“We live in a web of ideas, a fabric of our own making.” - Joseph Chilton Pearce

We live in a web of ideas, a fabric of our own making - Write Now Right Now

Along with teaching writing, Darlene and I share another similar passion – quilting. Writing and quilting are more similar than they might first appear.  Both begin with the end project in mind – whether it be a table runner or a paragraph.  Writing and quilting are made up of many smaller pieces which must be put in just the right place. The quilt centers need to line up for the organization of the pattern to come together.  In the same way, our writing organization needs to fit together to make sense.  We wouldn’t put a topic sentence in the middle of our paragraph!  To be successful, both require lots of time and lots of practice, as these two activities are more difficult than they may first appear.  Quilting and writing are both unique and individual processes, yet they demand some common elements.  Organization, attention to detail, and purposeful practice are necessary for successful quilting and writing. Both bring the creator a great sense of satisfaction when they are done well.

I have been working on a pinwheel quilt.  I began by cutting out many, many triangles and sewing the two pieces together.  After joining two more sets of triangles, I pieced those completed sections to each other.  As I continued to piece, I noticed how much quicker and more accomplished my sewing became.  Not only was I faster, my product was becoming better!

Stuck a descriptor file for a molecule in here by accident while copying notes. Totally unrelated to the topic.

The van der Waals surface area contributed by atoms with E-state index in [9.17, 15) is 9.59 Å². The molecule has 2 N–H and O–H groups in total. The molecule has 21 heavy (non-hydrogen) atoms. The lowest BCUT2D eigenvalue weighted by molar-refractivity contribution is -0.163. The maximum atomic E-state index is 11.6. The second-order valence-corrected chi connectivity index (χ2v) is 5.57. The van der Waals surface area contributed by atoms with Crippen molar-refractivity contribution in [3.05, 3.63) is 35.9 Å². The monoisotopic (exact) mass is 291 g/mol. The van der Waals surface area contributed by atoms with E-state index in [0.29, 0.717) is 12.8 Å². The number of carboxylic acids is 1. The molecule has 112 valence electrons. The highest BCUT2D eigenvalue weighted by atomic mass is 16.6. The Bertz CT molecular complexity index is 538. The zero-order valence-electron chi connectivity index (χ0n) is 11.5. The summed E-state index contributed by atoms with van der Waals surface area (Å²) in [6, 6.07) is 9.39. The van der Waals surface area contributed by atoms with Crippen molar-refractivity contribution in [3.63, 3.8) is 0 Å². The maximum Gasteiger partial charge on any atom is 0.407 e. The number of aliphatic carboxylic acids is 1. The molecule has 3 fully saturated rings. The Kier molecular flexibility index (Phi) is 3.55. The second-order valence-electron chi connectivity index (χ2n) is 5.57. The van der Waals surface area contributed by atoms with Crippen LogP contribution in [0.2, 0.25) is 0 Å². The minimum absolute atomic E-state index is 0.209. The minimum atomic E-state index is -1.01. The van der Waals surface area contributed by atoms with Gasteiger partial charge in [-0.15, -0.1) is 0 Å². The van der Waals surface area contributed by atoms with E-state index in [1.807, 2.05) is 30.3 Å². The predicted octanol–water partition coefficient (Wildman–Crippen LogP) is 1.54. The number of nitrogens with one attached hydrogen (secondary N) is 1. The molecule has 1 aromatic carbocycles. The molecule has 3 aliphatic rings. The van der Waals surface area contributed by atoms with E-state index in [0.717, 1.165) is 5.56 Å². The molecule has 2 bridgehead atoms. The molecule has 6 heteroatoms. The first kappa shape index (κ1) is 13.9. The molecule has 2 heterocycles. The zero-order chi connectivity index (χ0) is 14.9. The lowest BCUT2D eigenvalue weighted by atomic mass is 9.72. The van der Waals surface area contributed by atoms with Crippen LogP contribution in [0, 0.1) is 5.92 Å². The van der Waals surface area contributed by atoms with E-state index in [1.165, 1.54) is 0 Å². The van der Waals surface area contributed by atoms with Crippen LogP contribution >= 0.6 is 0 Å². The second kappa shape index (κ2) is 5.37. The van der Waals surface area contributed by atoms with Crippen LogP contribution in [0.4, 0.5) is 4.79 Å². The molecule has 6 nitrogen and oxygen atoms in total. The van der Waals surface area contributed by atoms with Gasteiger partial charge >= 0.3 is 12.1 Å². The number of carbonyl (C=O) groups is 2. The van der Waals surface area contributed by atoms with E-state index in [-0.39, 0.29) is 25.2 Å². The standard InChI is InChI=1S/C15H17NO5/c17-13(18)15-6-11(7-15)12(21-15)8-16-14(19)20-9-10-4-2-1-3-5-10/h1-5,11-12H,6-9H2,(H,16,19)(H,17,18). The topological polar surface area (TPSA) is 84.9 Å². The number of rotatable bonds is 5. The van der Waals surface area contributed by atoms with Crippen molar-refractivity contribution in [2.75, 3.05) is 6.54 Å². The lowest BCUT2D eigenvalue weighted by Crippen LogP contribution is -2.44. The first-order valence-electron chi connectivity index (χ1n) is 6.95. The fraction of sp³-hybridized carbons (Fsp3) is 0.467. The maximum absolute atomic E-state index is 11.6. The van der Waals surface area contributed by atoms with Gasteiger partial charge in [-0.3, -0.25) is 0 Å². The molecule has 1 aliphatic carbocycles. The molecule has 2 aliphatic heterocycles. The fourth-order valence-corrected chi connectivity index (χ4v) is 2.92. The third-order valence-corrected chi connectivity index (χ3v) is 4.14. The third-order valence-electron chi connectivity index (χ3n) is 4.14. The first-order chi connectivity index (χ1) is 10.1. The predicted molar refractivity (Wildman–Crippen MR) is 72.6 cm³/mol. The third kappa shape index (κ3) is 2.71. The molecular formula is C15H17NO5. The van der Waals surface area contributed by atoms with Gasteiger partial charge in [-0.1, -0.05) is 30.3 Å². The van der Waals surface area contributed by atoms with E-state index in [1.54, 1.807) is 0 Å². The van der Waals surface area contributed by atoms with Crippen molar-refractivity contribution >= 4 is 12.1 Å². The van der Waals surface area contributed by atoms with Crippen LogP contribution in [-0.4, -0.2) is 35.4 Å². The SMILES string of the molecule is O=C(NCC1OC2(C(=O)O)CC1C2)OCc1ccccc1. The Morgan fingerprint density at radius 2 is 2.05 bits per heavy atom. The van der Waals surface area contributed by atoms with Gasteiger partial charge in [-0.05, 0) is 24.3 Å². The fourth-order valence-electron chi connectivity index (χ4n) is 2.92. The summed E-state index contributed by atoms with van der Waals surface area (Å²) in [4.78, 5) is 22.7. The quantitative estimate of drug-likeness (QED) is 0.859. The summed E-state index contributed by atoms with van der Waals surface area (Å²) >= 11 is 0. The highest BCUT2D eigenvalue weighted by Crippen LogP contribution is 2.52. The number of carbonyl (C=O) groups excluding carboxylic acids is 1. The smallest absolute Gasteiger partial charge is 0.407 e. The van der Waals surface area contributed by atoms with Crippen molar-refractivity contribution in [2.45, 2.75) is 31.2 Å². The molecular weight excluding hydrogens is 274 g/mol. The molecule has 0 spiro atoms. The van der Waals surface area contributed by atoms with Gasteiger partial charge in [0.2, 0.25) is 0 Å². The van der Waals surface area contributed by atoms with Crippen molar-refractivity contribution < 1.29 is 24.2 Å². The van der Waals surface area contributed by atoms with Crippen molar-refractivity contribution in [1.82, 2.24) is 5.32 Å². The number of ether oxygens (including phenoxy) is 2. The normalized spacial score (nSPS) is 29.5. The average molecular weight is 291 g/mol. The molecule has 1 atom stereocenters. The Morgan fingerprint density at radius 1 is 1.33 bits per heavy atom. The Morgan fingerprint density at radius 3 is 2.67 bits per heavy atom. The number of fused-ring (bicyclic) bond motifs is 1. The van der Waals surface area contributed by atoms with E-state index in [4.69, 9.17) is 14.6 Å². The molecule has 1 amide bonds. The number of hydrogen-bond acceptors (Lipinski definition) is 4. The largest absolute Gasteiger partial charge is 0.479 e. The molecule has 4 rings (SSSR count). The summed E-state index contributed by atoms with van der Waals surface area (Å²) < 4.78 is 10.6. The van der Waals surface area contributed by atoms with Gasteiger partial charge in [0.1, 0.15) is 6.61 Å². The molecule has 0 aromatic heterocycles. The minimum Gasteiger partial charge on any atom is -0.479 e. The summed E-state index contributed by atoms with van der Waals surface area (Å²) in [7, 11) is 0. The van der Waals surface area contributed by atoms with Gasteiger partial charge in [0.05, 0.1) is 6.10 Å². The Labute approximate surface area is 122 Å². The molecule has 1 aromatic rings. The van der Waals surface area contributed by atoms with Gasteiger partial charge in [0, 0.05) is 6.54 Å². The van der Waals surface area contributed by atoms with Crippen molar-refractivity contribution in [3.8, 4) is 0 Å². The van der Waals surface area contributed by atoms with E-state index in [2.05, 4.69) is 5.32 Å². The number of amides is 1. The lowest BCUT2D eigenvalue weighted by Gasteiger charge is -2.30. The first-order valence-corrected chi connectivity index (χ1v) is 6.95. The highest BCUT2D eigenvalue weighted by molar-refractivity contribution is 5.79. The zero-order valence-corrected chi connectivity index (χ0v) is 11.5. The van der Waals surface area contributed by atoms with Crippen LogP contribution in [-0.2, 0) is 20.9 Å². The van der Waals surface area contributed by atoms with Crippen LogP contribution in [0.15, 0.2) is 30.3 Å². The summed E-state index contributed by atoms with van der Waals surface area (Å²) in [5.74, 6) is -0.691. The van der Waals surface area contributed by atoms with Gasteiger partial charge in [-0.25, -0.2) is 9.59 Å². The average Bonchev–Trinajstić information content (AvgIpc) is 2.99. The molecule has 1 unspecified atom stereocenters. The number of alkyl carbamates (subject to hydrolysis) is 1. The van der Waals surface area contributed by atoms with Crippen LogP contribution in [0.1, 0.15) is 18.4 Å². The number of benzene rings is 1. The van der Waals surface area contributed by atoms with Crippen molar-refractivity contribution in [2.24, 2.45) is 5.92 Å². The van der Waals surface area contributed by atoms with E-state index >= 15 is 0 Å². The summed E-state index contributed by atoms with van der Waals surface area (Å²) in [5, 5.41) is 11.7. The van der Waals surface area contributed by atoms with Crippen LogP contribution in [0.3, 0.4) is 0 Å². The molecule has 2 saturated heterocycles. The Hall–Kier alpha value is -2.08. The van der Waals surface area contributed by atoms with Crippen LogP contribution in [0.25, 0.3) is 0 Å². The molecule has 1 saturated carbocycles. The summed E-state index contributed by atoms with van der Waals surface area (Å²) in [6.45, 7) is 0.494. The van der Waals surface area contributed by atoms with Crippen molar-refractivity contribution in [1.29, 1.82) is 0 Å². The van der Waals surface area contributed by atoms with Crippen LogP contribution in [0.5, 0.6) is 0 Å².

I took this reflection back to my classroom.  Do I give my students the gift of time, allowing them to practice a skill until they become both faster and more accomplished?  Do I think to myself, “We have done this 10 times before?” and not provide them the one more practice opportunity they may need. While I have the big picture in mind, have I also identified areas of struggle for my students?  Do I allow my students to focus on each small piece they need to know in order to be successful?

I will be taking these days before Thanksgiving break to provide students with the additional practice they need.  Whether it be gathering ideas, planning paragraphs, or increasing sentence fluency, we are going to pause and practice.  It is my best hope that as a result of our practice, we will create a fabric of our own making that reflects success.